10 reasons why your baby is not eating solids
So you’ve read the theory, bought the highchair, the bibs, the cutlery, the plates and the water cup. You’ve gone through my posts on the 3 signs that tell you baby is ready for solids, on how to choose the best highchair, on how to teach baby to drink from a cup and even how to spice things up when he can’t have salt in his food.
Yet… you face that little munchkin, put the plate in front of him and… there goes the biggest of cries.
And you’re seconds away from crying yourself. After all that effort you put in, he doesn’t touch a thing.
This is, I believe, one of the pain points of many parents out there, who turn to social media and Facebook groups to look for answers and find pain buddies in the process.
I am not here to tell you how you can stop this from happening, though.
I am here to suggest some possible causes of your little one throwing tantrums at the table when he’s supposed to be eating the wonderful food you’ve prepared for him.
Now, these 10 reasons might not be the only ones, but it’s a list of what I have identified over months of observation and practice. Cause, yeah, it does take time to figure some stuff out, especially because of… uhm, the language barrier?!
And you don’t get to read about this much, because everybody is busy taking photos of their little one’s meals, before and after, etc etc.
So here goes, in no particular order.
– a Cooking School For Moms digital download –
Get a FREE 7 DAYS VARIETY COOKING PLAN suitable from 6 months and see how I deal with food variety for little ones. (You’ll also receive updates about new blog posts, recipe experiments and Cooking School For Moms emails).
This post may contain affiliate links, at no extra cost to you. For more info, read my Disclosure page.
PIN IT FOR LATER
The top 10 reasons why your baby or toddler doesn’t eat solids
Number 1 : He isn’t hungry.
This might be the duh! reason, but it has to be mentioned. Don’t assume he is hungry just because 1 or 2 hours have passed since his last (milk) meal. And don’t assume he is willing to try that broccoli he’s been eyeing in your plate yesterday and that you’ve gladly prepared for him today.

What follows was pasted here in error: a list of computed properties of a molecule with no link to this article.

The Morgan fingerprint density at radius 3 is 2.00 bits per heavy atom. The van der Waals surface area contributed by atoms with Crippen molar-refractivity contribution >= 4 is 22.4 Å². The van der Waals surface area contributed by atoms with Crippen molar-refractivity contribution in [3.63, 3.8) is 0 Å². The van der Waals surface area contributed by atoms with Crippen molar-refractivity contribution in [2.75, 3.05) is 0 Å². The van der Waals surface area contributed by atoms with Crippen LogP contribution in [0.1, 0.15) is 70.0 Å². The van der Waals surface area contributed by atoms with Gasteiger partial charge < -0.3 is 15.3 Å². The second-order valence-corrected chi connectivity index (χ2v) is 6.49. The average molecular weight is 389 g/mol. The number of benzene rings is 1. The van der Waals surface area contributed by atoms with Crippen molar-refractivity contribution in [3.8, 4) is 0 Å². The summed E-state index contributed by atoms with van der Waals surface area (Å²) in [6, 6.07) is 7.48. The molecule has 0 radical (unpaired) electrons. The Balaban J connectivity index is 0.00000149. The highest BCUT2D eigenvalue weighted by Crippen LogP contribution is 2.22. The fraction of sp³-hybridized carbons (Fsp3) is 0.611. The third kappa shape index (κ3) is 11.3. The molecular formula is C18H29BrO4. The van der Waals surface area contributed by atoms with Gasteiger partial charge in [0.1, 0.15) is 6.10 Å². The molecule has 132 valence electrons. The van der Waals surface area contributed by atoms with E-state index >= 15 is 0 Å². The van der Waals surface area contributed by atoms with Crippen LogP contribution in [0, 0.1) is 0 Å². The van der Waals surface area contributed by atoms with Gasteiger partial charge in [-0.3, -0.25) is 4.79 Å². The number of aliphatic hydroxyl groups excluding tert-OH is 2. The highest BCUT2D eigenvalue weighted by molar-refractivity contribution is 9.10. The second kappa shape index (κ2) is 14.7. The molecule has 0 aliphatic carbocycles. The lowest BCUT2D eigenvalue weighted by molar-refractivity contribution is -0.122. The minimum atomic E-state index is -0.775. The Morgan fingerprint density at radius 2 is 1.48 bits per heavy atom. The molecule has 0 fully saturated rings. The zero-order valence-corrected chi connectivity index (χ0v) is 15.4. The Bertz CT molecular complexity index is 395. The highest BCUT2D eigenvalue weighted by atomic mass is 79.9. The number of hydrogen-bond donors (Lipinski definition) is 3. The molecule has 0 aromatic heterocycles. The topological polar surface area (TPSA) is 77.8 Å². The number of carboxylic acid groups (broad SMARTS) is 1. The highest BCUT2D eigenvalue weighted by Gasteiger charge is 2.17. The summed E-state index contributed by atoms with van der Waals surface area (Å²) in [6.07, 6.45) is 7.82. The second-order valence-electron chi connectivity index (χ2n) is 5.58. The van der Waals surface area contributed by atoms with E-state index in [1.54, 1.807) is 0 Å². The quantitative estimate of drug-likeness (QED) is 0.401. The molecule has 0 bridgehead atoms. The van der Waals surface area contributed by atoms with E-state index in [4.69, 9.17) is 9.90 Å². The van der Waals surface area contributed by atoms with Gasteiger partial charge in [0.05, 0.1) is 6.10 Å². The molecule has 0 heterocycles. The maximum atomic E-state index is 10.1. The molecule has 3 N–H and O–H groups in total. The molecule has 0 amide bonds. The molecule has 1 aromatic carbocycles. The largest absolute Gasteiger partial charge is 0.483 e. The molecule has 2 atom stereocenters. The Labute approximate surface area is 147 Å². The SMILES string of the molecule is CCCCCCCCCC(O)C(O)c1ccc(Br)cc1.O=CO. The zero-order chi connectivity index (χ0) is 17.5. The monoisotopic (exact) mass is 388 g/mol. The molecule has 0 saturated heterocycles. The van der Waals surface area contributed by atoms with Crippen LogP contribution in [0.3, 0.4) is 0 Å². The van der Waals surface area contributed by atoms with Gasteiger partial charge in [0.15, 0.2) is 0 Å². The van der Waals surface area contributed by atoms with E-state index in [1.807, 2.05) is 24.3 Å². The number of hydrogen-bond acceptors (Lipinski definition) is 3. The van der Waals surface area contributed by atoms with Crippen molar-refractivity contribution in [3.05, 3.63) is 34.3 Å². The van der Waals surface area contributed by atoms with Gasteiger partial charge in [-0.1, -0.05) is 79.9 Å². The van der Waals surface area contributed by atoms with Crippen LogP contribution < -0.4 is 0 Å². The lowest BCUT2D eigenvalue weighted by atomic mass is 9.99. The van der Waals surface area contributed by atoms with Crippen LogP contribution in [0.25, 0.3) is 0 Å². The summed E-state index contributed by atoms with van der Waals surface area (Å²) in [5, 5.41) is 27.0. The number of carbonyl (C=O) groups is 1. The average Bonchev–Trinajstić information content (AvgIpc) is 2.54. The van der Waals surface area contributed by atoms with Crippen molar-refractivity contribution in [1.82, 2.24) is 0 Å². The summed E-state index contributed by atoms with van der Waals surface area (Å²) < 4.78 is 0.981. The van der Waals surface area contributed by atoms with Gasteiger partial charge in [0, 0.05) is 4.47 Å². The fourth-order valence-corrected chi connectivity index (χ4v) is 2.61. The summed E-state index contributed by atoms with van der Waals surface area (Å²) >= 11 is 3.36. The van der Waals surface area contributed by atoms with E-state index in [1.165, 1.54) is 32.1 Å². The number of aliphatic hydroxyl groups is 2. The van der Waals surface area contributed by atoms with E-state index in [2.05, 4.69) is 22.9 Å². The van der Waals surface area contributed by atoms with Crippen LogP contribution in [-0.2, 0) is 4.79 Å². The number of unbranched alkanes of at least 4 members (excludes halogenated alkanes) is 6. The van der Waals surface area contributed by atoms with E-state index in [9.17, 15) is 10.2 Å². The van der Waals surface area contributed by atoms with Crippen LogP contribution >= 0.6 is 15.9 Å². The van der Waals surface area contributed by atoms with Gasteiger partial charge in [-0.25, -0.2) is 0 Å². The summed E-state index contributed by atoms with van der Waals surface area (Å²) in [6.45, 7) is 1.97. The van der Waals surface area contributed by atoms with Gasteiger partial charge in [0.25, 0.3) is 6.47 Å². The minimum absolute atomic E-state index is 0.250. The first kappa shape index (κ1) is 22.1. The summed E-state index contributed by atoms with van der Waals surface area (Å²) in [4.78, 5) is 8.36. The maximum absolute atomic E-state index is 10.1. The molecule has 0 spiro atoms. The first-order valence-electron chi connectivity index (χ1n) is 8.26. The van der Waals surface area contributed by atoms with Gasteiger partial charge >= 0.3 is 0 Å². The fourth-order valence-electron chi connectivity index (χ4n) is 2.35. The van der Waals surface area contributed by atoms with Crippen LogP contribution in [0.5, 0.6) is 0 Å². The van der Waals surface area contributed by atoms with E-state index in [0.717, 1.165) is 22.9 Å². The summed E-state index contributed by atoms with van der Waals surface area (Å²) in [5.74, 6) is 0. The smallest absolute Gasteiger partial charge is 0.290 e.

Number 2: He is too hungry.
Yeah, actually there is this state of things when your little one has grown impatient and has waited too long for food to be prepared, table to be set up, Instagram photo to be taken or cup to be filled.
While we’re on the subject, I would like to take a moment and recommend a book.
It’s not your typical “How to…” or “Parenting done right…” type of book.
I’m talking about this book right here. It is written by an American raising her child in France. It talks about the differences between the two cultures and how the French seem to have mastered the art of ‘la pause’. If you’re curious, have a read. It does teach a thing or two about patience in kids and how to start them young.
Number 3: He is preoccupied with pooping.
I mean, who wouldn’t throw a tantrum if someone tried to feed him while on the toilet? ‘I’m busy here, give me a break!’
Number 4: Something bothers him.
Besides poop, there can be a full nappy, the wrong highchair position (do read my highchair guide, will you?), a label inside his clothes that scratches his skin (trust me, they can be bothered by this) or simply other conditions that you might or not might be aware of.
Number 5: He isn’t ready for solids.